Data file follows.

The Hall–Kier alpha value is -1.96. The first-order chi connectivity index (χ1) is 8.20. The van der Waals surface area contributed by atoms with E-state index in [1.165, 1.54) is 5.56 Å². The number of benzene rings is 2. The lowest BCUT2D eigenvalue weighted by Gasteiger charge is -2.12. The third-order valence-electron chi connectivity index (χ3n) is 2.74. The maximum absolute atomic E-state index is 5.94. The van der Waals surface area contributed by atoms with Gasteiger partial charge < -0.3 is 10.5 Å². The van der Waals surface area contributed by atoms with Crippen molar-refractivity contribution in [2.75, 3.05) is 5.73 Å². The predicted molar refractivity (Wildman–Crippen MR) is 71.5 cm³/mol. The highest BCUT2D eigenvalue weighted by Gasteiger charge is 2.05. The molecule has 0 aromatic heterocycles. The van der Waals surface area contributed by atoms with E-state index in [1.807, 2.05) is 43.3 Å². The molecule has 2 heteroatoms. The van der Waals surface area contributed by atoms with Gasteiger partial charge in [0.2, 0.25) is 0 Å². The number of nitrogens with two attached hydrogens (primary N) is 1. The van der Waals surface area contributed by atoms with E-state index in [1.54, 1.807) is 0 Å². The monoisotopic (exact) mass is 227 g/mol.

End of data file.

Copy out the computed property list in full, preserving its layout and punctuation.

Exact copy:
The Hall–Kier alpha value is -1.96. The first-order chi connectivity index (χ1) is 8.20. The van der Waals surface area contributed by atoms with E-state index in [1.165, 1.54) is 5.56 Å². The number of benzene rings is 2. The lowest BCUT2D eigenvalue weighted by Gasteiger charge is -2.12. The third-order valence-electron chi connectivity index (χ3n) is 2.74. The maximum absolute atomic E-state index is 5.94. The van der Waals surface area contributed by atoms with Gasteiger partial charge < -0.3 is 10.5 Å². The van der Waals surface area contributed by atoms with Crippen molar-refractivity contribution in [2.75, 3.05) is 5.73 Å². The predicted molar refractivity (Wildman–Crippen MR) is 71.5 cm³/mol. The highest BCUT2D eigenvalue weighted by Gasteiger charge is 2.05. The molecule has 0 aromatic heterocycles. The van der Waals surface area contributed by atoms with E-state index in [1.807, 2.05) is 43.3 Å². The molecule has 2 heteroatoms. The van der Waals surface area contributed by atoms with Gasteiger partial charge in [0.2, 0.25) is 0 Å². The number of nitrogens with two attached hydrogens (primary N) is 1. The van der Waals surface area contributed by atoms with E-state index in [1.54, 1.807) is 0 Å². The monoisotopic (exact) mass is 227 g/mol.